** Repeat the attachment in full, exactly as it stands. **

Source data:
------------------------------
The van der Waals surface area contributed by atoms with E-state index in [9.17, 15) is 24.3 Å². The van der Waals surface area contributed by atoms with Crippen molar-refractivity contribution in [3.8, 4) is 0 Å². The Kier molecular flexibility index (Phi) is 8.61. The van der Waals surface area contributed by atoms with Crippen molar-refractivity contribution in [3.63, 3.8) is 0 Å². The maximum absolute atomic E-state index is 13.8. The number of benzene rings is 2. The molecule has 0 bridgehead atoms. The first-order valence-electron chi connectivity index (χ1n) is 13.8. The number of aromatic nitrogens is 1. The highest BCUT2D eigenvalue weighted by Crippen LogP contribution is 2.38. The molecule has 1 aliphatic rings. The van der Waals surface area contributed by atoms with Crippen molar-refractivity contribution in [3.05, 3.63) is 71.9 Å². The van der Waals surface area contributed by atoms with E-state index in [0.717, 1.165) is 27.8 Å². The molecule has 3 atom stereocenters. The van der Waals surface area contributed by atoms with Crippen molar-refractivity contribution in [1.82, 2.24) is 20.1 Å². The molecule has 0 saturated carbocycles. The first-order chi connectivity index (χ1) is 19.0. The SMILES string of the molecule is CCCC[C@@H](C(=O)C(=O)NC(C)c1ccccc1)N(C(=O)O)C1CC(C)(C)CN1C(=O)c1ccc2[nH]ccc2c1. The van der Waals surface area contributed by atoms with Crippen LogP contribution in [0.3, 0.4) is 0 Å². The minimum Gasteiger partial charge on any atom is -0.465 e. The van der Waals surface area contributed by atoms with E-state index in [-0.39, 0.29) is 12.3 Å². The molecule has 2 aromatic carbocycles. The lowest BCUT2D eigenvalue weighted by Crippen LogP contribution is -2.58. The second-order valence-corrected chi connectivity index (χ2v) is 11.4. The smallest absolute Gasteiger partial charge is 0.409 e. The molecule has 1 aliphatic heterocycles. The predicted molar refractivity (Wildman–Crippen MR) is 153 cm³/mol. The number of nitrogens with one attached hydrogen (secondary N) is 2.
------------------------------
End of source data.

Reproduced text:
The van der Waals surface area contributed by atoms with E-state index in [9.17, 15) is 24.3 Å². The van der Waals surface area contributed by atoms with Crippen molar-refractivity contribution in [3.8, 4) is 0 Å². The Kier molecular flexibility index (Phi) is 8.61. The van der Waals surface area contributed by atoms with Crippen molar-refractivity contribution in [3.63, 3.8) is 0 Å². The maximum absolute atomic E-state index is 13.8. The number of benzene rings is 2. The molecule has 0 bridgehead atoms. The first-order valence-electron chi connectivity index (χ1n) is 13.8. The number of aromatic nitrogens is 1. The highest BCUT2D eigenvalue weighted by Crippen LogP contribution is 2.38. The molecule has 1 aliphatic rings. The van der Waals surface area contributed by atoms with Crippen molar-refractivity contribution in [3.05, 3.63) is 71.9 Å². The van der Waals surface area contributed by atoms with E-state index in [0.717, 1.165) is 27.8 Å². The molecule has 3 atom stereocenters. The van der Waals surface area contributed by atoms with Crippen molar-refractivity contribution in [1.82, 2.24) is 20.1 Å². The molecule has 0 saturated carbocycles. The first-order chi connectivity index (χ1) is 19.0. The SMILES string of the molecule is CCCC[C@@H](C(=O)C(=O)NC(C)c1ccccc1)N(C(=O)O)C1CC(C)(C)CN1C(=O)c1ccc2[nH]ccc2c1. The van der Waals surface area contributed by atoms with Crippen LogP contribution in [0.3, 0.4) is 0 Å². The minimum Gasteiger partial charge on any atom is -0.465 e. The van der Waals surface area contributed by atoms with E-state index in [-0.39, 0.29) is 12.3 Å². The molecule has 2 aromatic carbocycles. The lowest BCUT2D eigenvalue weighted by Crippen LogP contribution is -2.58. The second-order valence-corrected chi connectivity index (χ2v) is 11.4. The smallest absolute Gasteiger partial charge is 0.409 e. The molecule has 1 aliphatic heterocycles. The predicted molar refractivity (Wildman–Crippen MR) is 153 cm³/mol. The number of nitrogens with one attached hydrogen (secondary N) is 2.